Three mass shootings in a week. El Paso, Texas, Gilroy, California, and now Dayton, Ohio, where many of my friends live (none were present at the shooting). Actually, America averages more than one mass shooting a day; these three simply made it to the front page due to their larger-than-usual death tallies.
The young man who killed 9 and injured 27 in Dayton last weekend was suspended from high school for posting lists of people he wanted to kill and girls he wanted to rape. Later, the school was put on lockdown when he announced his plans for a mass shooting. He regularly sang in “pornogrind” bands performing songs that celebrate rape and torture.
Should he have been allowed to purchase 100-round magazines and a semi-automatic weapon advertised by its manufacturer as “the sound freedom makes” while producing “an orchestra of metal and hellfire”? Should he have been allowed to kill and wound dozens of people in 32 seconds?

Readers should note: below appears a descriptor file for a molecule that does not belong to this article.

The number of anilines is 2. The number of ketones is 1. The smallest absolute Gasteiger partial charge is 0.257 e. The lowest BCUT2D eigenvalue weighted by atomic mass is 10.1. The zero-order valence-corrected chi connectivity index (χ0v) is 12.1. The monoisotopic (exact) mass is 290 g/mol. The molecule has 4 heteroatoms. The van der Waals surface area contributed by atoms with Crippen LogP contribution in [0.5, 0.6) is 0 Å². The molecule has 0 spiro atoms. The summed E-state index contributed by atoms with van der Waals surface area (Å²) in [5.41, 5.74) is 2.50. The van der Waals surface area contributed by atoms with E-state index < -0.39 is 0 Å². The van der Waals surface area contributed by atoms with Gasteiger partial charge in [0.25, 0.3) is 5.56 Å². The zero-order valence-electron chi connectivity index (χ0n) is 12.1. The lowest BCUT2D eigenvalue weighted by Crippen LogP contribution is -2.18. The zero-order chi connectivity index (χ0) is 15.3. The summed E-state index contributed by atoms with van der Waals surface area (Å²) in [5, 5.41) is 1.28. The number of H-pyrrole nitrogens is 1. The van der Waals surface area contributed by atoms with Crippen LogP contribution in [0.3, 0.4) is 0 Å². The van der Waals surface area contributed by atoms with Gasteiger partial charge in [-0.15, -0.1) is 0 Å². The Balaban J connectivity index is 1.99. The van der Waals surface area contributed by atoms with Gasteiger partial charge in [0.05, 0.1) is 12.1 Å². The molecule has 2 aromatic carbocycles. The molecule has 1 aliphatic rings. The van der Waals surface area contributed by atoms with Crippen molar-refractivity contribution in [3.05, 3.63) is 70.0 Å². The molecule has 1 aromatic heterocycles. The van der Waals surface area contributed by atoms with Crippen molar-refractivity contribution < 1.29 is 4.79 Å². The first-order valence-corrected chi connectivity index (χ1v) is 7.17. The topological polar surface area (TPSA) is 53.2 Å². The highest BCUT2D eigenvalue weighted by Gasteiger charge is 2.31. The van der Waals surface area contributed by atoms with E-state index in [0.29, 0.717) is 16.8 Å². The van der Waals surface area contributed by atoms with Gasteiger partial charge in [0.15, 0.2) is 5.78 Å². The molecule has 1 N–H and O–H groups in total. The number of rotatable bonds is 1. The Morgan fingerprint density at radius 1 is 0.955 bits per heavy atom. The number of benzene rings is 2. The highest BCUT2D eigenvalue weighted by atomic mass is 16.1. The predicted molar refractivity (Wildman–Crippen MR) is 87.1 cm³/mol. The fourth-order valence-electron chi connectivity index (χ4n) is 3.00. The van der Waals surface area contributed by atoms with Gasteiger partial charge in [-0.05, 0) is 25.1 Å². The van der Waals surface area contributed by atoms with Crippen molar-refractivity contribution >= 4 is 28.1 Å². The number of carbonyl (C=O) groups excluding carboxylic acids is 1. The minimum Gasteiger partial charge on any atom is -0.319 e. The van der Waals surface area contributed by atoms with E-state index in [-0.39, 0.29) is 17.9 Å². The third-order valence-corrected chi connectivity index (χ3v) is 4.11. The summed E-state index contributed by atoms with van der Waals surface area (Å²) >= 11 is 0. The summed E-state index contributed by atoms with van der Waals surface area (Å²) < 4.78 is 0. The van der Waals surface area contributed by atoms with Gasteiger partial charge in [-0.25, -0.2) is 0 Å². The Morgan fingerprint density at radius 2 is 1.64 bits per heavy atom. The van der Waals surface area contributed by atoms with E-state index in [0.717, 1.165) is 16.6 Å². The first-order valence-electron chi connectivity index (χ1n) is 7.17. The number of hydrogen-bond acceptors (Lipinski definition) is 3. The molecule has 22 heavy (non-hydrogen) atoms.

32 seconds. That’s how long it was before the police, who were nearby when he opened fire, took him down. Is greater availability of guns for the masses the solution? Ohio has a liberal concealed carry law. No one could have (or did) stop him before the police did.
9 dead and 27 wounded in 32 seconds.
Yes, we have a cultural problem, and further tightening gun laws and establishing consistent psych evaluation-based red flag laws alone will not solve the problem. Not even close. But because our culture has changed, our laws must change, too. This is not the 1950s, and these killers are not Boy Scouts with 22s.
If we can address even a fourth of the issue—while we’re tackling the long-term issues of a society out of balance—we must try.
There might even be a fringe benefit.
In order to produce any significant change, leaders would have to shake off their party-regulated stupors, to re-think and broaden their agendas, to focus on caring for their fellow humans more than scoring political points. And that might just be…
The most significant change of all.